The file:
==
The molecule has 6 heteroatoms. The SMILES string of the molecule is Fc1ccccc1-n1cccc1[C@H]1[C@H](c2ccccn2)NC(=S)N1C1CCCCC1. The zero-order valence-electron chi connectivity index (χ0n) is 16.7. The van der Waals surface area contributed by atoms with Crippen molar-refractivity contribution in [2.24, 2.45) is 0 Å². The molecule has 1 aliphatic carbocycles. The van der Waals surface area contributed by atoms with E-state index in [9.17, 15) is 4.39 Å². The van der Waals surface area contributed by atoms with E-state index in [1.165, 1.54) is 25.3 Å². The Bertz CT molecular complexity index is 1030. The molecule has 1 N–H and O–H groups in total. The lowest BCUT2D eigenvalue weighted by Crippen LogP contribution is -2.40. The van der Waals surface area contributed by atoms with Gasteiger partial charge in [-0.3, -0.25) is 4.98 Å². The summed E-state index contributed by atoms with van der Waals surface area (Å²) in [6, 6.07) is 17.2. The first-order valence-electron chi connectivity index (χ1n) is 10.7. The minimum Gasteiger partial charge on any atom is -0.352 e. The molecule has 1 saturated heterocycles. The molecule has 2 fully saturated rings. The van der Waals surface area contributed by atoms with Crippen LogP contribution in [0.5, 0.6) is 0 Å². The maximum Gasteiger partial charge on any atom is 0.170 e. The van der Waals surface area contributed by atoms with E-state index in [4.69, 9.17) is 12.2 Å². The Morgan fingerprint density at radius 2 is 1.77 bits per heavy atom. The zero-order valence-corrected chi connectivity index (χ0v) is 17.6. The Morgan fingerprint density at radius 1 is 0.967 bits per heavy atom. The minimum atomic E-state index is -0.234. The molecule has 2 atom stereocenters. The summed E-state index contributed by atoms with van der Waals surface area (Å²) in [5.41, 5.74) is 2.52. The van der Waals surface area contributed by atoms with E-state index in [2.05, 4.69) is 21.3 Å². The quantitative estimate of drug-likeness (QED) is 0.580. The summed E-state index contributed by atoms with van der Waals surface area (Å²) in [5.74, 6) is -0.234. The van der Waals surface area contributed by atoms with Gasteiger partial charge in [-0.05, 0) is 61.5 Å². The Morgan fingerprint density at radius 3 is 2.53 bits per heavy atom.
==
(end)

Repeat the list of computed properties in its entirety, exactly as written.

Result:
The molecule has 6 heteroatoms. The SMILES string of the molecule is Fc1ccccc1-n1cccc1[C@H]1[C@H](c2ccccn2)NC(=S)N1C1CCCCC1. The zero-order valence-electron chi connectivity index (χ0n) is 16.7. The van der Waals surface area contributed by atoms with Crippen molar-refractivity contribution in [2.24, 2.45) is 0 Å². The molecule has 1 aliphatic carbocycles. The van der Waals surface area contributed by atoms with E-state index in [9.17, 15) is 4.39 Å². The van der Waals surface area contributed by atoms with E-state index in [1.165, 1.54) is 25.3 Å². The Bertz CT molecular complexity index is 1030. The molecule has 1 N–H and O–H groups in total. The lowest BCUT2D eigenvalue weighted by Crippen LogP contribution is -2.40. The van der Waals surface area contributed by atoms with Gasteiger partial charge in [-0.3, -0.25) is 4.98 Å². The summed E-state index contributed by atoms with van der Waals surface area (Å²) in [6, 6.07) is 17.2. The first-order valence-electron chi connectivity index (χ1n) is 10.7. The minimum Gasteiger partial charge on any atom is -0.352 e. The molecule has 1 saturated heterocycles. The molecule has 2 fully saturated rings. The van der Waals surface area contributed by atoms with Crippen LogP contribution in [0.5, 0.6) is 0 Å². The maximum Gasteiger partial charge on any atom is 0.170 e. The van der Waals surface area contributed by atoms with E-state index in [4.69, 9.17) is 12.2 Å². The Morgan fingerprint density at radius 2 is 1.77 bits per heavy atom. The zero-order valence-corrected chi connectivity index (χ0v) is 17.6. The Morgan fingerprint density at radius 1 is 0.967 bits per heavy atom. The minimum atomic E-state index is -0.234. The molecule has 2 atom stereocenters. The summed E-state index contributed by atoms with van der Waals surface area (Å²) in [5.41, 5.74) is 2.52. The van der Waals surface area contributed by atoms with E-state index in [2.05, 4.69) is 21.3 Å². The quantitative estimate of drug-likeness (QED) is 0.580. The summed E-state index contributed by atoms with van der Waals surface area (Å²) in [5.74, 6) is -0.234. The van der Waals surface area contributed by atoms with Gasteiger partial charge in [-0.05, 0) is 61.5 Å². The Morgan fingerprint density at radius 3 is 2.53 bits per heavy atom.